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"Yes, captain; but one, only one!"
"Well, my boy," said Pencroft, laughing, "we're getting on capitally, upon my word! What shall we make with one grain of corn?"
"We will make bread of it," replied Cyrus Harding.
"Bread, cakes, tarts!" replied the sailor. "Come, the bread that this grain of corn will make won't choke us very soon!"
Herbert, not attaching much importance to his discovery, was going to throw away the grain in question; but Harding took it, examined it, found that it was in good condition, and looking the sailor full in the face-- "Pencroft," he asked quietly, "do you know how many ears one grain of corn can produce?"
"One, I suppose!" replied the sailor, surprised at the question.
"Ten, Pencroft! And do you know how many grains one ear bears?"
"No, upon my word."
"About eighty!" said Cyrus Harding. "Then, if we plant this grain, at the first crop we shall reap eight hundred grains which at the second will produce six hundred and forty thousand; at the third, five hundred and twelve millions; at the fourth, more than four hundred thousands of millions! There is the proportion."
Harding's companions listened without answering. These numbers astonished them. They were exact, however.
"Yes, my friends," continued the engineer, "such are the arithmetical progressions of prolific nature; and yet what is this multiplication of the grain of corn, of which the ear only bears eight hundred grains, compared to the poppy-plant, which bears thirty-two thousand seeds; to the tobacco- plant, which produces three hundred and sixty thousand? In a few years, without the numerous causes of destruction, which arrests their fecundity, these plants would overrun the earth."
But the engineer had not finished his lecture.
"And now, Pencroft," he continued, "do you know how many bushels four hundred thousand millions of grains would make?"
"No," replied the sailor; "but what I do know is, that I am nothing better than a fool!"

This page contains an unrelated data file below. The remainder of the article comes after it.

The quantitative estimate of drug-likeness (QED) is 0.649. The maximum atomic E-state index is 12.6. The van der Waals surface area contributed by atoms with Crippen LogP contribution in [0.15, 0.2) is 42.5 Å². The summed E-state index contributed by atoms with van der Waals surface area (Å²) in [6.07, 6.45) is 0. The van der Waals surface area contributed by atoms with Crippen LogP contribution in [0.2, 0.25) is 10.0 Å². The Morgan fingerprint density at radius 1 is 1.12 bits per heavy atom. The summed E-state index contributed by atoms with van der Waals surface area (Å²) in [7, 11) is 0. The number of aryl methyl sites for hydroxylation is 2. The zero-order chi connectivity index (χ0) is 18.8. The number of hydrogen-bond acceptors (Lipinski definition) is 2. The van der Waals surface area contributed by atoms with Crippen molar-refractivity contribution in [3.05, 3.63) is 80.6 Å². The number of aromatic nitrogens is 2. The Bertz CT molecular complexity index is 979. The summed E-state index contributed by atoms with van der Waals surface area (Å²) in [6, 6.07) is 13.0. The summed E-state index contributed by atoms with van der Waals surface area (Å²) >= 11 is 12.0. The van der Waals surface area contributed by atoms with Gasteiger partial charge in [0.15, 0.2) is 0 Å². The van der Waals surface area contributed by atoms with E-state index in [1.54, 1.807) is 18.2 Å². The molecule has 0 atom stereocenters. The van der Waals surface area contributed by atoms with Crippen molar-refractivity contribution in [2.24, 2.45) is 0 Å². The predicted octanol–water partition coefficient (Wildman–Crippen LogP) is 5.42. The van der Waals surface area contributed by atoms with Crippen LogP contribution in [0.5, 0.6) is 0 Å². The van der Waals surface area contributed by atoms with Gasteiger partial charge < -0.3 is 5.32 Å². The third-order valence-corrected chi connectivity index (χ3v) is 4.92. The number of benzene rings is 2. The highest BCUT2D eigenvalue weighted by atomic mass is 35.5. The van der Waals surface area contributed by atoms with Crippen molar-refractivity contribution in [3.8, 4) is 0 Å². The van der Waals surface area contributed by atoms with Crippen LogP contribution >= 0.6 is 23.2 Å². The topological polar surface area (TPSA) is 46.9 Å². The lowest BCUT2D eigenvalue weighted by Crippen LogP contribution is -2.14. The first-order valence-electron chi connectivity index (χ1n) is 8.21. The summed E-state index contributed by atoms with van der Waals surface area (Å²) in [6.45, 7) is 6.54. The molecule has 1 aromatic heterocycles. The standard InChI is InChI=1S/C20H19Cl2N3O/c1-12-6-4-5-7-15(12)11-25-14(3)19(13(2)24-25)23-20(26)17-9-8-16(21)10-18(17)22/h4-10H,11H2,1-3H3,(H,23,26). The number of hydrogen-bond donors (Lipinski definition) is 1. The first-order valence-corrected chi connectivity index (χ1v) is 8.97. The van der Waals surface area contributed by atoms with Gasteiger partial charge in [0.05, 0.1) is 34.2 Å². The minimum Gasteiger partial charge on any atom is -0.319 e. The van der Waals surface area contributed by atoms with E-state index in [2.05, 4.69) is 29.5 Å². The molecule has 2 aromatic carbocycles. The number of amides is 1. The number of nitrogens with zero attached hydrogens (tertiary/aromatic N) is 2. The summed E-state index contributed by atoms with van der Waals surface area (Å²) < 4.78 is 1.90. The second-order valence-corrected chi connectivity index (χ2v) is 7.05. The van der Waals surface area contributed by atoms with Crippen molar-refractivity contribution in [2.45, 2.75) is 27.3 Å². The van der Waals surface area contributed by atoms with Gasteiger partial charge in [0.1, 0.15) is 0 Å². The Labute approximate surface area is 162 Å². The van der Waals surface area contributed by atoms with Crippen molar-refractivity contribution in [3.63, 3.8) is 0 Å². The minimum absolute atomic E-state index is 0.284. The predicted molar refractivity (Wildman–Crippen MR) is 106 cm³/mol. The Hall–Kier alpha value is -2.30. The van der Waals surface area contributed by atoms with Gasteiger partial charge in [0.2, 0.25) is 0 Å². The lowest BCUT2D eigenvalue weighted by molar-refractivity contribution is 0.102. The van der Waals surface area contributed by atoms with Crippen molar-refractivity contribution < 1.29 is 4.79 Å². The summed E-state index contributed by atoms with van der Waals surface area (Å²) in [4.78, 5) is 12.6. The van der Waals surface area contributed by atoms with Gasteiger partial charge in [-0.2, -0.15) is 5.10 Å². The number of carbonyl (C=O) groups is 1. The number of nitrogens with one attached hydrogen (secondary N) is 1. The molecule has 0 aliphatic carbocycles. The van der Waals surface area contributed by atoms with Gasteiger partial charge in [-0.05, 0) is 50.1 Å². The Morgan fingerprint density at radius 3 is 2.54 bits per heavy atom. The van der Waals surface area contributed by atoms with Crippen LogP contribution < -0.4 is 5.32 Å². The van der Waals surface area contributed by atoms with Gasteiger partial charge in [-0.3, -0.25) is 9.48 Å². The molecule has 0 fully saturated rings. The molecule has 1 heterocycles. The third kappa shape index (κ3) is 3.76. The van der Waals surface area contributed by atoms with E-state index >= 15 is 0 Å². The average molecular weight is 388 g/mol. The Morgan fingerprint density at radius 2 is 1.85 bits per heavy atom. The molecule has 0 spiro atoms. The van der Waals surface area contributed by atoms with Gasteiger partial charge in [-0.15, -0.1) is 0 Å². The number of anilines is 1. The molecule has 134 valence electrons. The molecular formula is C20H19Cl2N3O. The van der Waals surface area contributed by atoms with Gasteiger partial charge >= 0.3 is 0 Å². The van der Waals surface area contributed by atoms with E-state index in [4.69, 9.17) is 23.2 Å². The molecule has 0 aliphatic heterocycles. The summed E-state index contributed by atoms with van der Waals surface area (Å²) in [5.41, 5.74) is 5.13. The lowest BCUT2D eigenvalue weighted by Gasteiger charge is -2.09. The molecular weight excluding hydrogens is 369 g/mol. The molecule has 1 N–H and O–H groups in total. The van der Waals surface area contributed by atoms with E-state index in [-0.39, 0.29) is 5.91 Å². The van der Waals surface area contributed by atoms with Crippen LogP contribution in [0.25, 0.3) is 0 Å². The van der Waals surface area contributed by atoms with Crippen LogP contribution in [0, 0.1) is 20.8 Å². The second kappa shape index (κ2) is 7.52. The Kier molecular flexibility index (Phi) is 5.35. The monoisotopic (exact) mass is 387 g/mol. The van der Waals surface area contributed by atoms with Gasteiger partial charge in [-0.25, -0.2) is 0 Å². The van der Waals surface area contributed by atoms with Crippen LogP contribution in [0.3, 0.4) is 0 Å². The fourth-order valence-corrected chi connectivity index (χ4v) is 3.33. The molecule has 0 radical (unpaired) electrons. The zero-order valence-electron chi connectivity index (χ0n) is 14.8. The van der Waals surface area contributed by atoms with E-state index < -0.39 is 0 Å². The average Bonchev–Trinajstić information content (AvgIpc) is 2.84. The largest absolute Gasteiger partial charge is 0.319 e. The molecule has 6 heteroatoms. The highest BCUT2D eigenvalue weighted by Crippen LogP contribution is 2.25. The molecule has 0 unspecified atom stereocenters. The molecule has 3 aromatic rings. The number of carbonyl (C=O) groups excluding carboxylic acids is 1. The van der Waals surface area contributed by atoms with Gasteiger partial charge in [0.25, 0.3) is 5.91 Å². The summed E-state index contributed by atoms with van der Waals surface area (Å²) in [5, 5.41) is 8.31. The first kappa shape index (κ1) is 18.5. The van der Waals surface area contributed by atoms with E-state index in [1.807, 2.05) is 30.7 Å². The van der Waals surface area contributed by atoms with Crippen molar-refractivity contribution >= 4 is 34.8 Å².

"Well, they would make more than three millions, at a hundred and thirty thousand a bushel, Pencroft."
"Three millions!" cried Pencroft.
"In four years?"
"In four years," replied Cyrus Harding, "and even in two years, if, as I hope, in this latitude we can obtain two crops a year."
At that, according to his usual custom, Pencroft could not reply otherwise than by a tremendous hurrah.
"So, Herbert," added the engineer, "you have made a discovery of great importance to us. Everything, my friends, everything can serve us in the condition in which we are. Do not forget that, I beg of you."
"No, captain, no, we shan't forget it," replied Pencroft; "and if ever I find one of those tobacco-seeds, which multiply by three hundred and sixty thousand, I assure you I won't throw it away! And now, what must we do?"
"We must plant this grain," replied Herbert.
"Yes," added Gideon Spilett, "and with every possible care, for it bears in itself our future harvests."
"Provided it grows!" cried the sailor.
"It will grow," replied Cyrus Harding.
This was the 20th of June. The time was then propitious for sowing this single precious grain of corn. It was first proposed to plant it in a pot, but upon reflection it was decided to leave it to nature, and confide it to the earth. This was done that very day, and it is needless to add, that every precaution was taken that the experiment might succeed.
The weather having cleared, the settlers climbed the height above Granite House. There, on the plateau, they chose a spot, well sheltered from the wind, and exposed to all the heat of the midday sun. The place was cleared, carefully weeded, and searched for insects and worms; then a bed of good earth, improved with a little lime, was made; it was surrounded by a railing; and the grain was buried in the damp earth.
Did it not seem as if the settlers were laying the first stone of some edifice? It recalled to Pencroft the day on which he lighted his only match, and all the anxiety of the operation. But this time the thing was more serious. In fact, the castaways would have been always able to procure fire, in some mode or other, but no human power could supply another grain of corn, if unfortunately this should be lost!
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The Mysterious Island -by- Jules Verne